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Chapter 1. Selecting the Right Industry > Industry Life Cycles - Pg. 11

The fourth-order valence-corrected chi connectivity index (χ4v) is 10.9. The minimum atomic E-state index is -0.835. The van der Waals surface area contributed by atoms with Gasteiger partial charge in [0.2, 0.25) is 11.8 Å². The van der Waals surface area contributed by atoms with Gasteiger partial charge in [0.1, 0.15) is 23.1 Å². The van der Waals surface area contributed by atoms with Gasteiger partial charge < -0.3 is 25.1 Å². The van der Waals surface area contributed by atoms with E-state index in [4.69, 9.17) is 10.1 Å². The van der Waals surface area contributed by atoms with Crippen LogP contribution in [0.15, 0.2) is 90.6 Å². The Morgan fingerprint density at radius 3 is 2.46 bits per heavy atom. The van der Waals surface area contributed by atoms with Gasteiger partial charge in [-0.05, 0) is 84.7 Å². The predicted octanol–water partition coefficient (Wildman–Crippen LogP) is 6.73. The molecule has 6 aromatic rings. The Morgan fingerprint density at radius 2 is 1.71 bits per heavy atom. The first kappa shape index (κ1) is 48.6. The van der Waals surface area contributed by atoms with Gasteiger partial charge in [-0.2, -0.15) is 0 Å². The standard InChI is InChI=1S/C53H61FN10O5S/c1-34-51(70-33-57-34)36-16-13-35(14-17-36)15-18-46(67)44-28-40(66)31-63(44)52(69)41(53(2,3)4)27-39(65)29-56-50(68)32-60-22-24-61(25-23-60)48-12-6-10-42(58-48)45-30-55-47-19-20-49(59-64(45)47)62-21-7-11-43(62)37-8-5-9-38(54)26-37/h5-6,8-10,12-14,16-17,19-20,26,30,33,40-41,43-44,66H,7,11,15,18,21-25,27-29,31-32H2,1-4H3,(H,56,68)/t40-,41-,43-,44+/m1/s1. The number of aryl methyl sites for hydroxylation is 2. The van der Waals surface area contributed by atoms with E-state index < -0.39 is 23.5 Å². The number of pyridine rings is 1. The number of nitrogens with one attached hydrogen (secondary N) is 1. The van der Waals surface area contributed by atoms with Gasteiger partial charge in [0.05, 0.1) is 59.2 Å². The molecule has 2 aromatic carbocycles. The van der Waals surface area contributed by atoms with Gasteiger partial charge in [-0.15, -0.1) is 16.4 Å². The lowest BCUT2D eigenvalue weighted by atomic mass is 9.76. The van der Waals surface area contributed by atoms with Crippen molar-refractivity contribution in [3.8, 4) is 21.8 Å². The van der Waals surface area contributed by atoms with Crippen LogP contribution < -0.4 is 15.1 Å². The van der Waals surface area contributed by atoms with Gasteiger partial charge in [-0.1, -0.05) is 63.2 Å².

C HAPTER 1 S ELECTING THE R IGHT I NDUSTRY 11 Industry Life Cycles The stage of an industry in its life cycle is another dimension of indus- try that affects the performance of new firms. Industries, like people and new products, are born, grow, mature, and die out. This life cycle impacts the performance of new firms because new firms tend to per- form better when industries are first born, or are young and growing, than when they are mature or are dying out. 6 There are several rea- sons why. Customer adoption of new products and services is typic- ally normally distributed. As is shown in chapter 6, a few customers are willing to be the initial adopters of new technology products and services, but most people wait until new technology products and services have been around a while before adopting. Similarly, a small number of people tend to be the late adopters of new technology products and services because they are laggards in their view of new products in general. The majority of adopters fall somewhere in the middle, adopting neither early nor late. 7 Because the number of people who adopt early and late is smaller than the number of people who adopt in the middle, markets grow slowly at first, accelerate, and then slow back down. The small num- ber of people adopting initially leads to slow market growth. The increased number of people adopting in the middle period leads to an acceleration in market growth. Then the decreased number of people adopting in later periods leads to a deceleration in market growth. New firms perform better in young markets than in old ones because it is easier for new firms to attract customers when demand growth is highest. Under these conditions, they face the least severe competition from established firms. As an example, think of the cell phone business. In the early growth phase of the market, new firms had a relatively easy time attracting customers. After all, when the demand for cell phones was growing at double digits, there were enough customers for everyone. However, as the industry began to